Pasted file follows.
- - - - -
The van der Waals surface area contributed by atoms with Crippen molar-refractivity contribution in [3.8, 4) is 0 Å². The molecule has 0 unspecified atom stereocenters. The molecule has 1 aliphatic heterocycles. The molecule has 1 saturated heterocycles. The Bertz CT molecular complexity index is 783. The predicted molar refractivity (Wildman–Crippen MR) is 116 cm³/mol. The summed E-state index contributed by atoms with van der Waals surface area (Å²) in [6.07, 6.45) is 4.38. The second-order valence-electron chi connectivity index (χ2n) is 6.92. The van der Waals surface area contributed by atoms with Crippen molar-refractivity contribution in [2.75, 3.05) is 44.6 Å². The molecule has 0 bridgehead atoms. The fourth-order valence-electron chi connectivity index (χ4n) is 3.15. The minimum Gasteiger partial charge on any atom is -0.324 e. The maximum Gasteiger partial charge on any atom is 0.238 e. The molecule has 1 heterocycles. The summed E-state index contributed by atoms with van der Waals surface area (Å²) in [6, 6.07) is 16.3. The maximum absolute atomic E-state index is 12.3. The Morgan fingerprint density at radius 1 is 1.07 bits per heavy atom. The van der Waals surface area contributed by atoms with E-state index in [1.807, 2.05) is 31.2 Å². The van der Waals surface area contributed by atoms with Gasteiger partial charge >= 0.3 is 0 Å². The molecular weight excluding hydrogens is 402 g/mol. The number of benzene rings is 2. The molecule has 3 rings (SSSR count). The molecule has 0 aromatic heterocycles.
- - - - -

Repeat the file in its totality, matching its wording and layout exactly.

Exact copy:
The van der Waals surface area contributed by atoms with Crippen molar-refractivity contribution in [3.8, 4) is 0 Å². The molecule has 0 unspecified atom stereocenters. The molecule has 1 aliphatic heterocycles. The molecule has 1 saturated heterocycles. The Bertz CT molecular complexity index is 783. The predicted molar refractivity (Wildman–Crippen MR) is 116 cm³/mol. The summed E-state index contributed by atoms with van der Waals surface area (Å²) in [6.07, 6.45) is 4.38. The second-order valence-electron chi connectivity index (χ2n) is 6.92. The van der Waals surface area contributed by atoms with Crippen molar-refractivity contribution in [2.75, 3.05) is 44.6 Å². The molecule has 0 bridgehead atoms. The fourth-order valence-electron chi connectivity index (χ4n) is 3.15. The minimum Gasteiger partial charge on any atom is -0.324 e. The maximum Gasteiger partial charge on any atom is 0.238 e. The molecule has 1 heterocycles. The summed E-state index contributed by atoms with van der Waals surface area (Å²) in [6, 6.07) is 16.3. The maximum absolute atomic E-state index is 12.3. The Morgan fingerprint density at radius 1 is 1.07 bits per heavy atom. The van der Waals surface area contributed by atoms with E-state index in [1.807, 2.05) is 31.2 Å². The van der Waals surface area contributed by atoms with Gasteiger partial charge >= 0.3 is 0 Å². The molecular weight excluding hydrogens is 402 g/mol. The number of benzene rings is 2. The molecule has 3 rings (SSSR count). The molecule has 0 aromatic heterocycles.